Cochrane Mayor Peter Politis called the mill an integral part of the entire region’s economy as it once employed more than 1,200 people. While the workforce has diminished, he said the mill remained the community’s largest employer and an important part of its viability.

“Our first thoughts are with our friends in Iroquois Falls as they go through this trying situation,” he said in a media release.

“I’ve spoken to Mayor Shea and offered our support. The families in Iroquois Falls can count on their friends in Cochrane to be there in whatever way we can. This is not just an Iroquois Falls challenge. The forest industry is an intricate web of synergies and when you pull out such a significant wood supply, the chain of reaction will be felt across the province. Each impact will create an adjustment and it will be the outliers who feel the final pinch.”

Jamie Lim, president and CEO of the Ontario Forest Industries Association put the blame for the mill’s closing on the environmental organization Greenpeace. She, along with other organizations like the Federation of Northern Ontario Municipalities, has been asking provincial leaders to standup for the forestry sector and specifically criticized Ontario Premier Kathleen Wynne for not doing enough to reassure buyers.

“That’s the only way that these bullying campaigns from radical groups like this are going to be put to an end,” she said. “I don’t think people get this. Greenpeace is not some ma and pa little group that cares about Mother Earth. Greenpeace is a huge company. They are targeting customers of our forest industry companies. You know what’s sad? Today with Resolute’s announcement Greenpeace would be celebrating that.”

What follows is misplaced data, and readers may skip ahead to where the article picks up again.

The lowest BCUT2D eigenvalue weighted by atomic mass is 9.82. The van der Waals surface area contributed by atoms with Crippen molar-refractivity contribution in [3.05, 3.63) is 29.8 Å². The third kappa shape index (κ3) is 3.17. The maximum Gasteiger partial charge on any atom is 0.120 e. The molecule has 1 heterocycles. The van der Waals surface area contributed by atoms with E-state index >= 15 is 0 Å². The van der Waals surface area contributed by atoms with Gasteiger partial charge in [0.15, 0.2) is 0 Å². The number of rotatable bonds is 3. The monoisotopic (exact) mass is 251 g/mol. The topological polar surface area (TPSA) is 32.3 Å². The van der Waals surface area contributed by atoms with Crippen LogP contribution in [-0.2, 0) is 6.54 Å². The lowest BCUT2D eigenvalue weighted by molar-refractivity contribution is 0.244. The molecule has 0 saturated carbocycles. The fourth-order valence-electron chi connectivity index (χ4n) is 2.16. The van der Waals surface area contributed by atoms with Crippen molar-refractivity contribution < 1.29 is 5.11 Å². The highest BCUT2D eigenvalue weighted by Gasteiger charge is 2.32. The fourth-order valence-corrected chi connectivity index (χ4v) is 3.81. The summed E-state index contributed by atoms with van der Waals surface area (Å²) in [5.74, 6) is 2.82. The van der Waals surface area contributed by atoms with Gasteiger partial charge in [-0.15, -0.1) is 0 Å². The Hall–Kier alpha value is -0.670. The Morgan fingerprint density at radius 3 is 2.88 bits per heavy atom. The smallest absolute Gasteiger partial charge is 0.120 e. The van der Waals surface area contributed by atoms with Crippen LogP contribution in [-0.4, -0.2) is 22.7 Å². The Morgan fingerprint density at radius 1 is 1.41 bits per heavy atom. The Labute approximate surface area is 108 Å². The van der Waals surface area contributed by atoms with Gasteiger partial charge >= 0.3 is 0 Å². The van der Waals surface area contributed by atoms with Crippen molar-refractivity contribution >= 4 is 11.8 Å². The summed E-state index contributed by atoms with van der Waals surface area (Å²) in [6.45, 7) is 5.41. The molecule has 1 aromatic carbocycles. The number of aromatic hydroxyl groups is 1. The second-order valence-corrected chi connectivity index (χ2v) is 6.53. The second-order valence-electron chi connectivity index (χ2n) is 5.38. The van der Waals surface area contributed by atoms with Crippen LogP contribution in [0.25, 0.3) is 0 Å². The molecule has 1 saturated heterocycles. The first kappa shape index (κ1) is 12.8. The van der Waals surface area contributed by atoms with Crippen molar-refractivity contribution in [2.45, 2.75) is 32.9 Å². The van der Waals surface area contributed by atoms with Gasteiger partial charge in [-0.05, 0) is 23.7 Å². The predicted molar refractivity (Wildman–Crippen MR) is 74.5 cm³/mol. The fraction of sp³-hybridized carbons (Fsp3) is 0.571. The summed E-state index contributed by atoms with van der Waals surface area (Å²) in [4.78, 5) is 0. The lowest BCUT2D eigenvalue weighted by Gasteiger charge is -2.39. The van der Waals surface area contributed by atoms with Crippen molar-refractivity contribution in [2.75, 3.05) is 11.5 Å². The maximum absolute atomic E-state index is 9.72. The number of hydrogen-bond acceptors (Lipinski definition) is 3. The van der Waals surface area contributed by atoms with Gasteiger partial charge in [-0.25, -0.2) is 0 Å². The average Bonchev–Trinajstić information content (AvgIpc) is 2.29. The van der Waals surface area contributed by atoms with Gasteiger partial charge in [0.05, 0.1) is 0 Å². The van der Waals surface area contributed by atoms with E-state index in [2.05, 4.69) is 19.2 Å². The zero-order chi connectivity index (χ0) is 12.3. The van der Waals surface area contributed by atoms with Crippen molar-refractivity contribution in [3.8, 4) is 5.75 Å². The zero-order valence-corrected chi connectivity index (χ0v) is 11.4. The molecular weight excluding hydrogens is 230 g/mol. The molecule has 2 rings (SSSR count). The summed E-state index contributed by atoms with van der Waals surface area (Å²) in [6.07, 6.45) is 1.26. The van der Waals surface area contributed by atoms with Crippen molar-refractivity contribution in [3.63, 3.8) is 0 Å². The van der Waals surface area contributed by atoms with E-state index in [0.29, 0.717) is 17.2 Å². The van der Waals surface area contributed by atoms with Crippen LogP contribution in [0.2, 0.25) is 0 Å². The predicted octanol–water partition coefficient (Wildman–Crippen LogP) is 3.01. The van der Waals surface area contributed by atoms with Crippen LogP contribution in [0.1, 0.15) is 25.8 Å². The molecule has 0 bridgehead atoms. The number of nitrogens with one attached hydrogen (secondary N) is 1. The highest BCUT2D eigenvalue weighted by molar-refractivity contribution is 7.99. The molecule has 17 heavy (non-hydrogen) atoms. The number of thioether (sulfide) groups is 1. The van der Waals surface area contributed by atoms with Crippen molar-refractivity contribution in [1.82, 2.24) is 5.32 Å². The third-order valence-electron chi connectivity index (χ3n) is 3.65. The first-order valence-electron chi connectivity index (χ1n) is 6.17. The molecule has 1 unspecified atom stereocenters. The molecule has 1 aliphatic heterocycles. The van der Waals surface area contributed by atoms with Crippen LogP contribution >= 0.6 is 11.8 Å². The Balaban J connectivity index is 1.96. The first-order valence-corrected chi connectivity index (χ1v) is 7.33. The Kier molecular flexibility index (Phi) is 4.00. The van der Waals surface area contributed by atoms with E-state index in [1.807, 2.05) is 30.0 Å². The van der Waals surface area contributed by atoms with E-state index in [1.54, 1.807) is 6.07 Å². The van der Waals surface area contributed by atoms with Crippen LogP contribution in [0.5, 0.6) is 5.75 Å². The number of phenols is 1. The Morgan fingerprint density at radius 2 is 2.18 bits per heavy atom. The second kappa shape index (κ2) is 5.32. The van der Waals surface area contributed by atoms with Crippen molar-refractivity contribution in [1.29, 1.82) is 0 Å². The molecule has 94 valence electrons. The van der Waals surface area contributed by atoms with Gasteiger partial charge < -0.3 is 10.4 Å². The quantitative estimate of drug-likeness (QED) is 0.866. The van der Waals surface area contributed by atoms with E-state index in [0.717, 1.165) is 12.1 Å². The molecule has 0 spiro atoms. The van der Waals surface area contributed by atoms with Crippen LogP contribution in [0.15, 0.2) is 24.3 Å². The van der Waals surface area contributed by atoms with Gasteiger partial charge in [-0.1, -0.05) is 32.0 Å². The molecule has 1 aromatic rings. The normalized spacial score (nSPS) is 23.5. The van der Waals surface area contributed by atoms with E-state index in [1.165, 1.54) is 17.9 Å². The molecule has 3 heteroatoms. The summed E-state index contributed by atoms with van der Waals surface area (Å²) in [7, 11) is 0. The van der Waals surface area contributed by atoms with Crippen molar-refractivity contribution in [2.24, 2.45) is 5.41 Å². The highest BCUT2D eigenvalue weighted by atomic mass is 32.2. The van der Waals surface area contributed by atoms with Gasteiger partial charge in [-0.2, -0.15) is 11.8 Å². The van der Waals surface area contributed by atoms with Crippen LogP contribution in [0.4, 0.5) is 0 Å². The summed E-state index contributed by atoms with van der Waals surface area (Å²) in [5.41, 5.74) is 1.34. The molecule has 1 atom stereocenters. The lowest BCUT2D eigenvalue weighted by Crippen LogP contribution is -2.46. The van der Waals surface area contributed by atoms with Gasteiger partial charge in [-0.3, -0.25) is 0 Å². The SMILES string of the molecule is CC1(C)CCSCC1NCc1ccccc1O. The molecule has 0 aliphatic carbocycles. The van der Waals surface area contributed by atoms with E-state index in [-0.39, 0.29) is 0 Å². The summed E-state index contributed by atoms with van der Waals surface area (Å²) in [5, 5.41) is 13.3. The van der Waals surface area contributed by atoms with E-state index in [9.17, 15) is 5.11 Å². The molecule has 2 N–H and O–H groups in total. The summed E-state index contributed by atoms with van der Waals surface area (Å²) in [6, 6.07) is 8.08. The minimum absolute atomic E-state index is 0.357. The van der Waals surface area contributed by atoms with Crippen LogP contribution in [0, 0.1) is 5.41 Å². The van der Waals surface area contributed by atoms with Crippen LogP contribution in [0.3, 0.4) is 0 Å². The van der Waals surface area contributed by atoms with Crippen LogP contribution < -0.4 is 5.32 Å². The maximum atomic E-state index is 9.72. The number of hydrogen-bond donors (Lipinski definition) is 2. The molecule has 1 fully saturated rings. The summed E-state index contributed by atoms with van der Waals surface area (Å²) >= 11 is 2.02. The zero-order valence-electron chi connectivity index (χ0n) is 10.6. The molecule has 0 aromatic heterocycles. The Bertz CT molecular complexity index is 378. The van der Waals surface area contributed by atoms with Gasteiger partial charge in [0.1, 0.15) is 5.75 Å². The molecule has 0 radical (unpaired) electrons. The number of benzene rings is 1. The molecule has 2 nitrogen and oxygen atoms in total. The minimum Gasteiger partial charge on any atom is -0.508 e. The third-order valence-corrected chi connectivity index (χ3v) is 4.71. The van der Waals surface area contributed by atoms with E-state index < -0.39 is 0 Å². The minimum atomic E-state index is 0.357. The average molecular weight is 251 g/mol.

She said if companies don’t have customers then issues like power and transportation don’t matter and added both buyers and companies need to know that the government will have their back.

Richard Brooks, forest campaign co-ordinator with Greenpeace Canada, responded to the criticism put against environmental groups by saying Resolute’s president and CEO should look at their own operations and actions.

“In a difficult market, as is the case in North America and Europe right now, a forest products company like Resolute needs to demonstrate the commitment to sustainability through Forest Stewardship Council certification in order to stand out and remain competitive,” he said in an email.

“This is where Resolute’s leadership urgently needs to re-focus their efforts for the sake of the long-term health of the forest and viability of their operations and the communities that depend on them.

“Big forest products customers are requiring sustainable paper, pulp and timber. It’s their criteria for contracts.”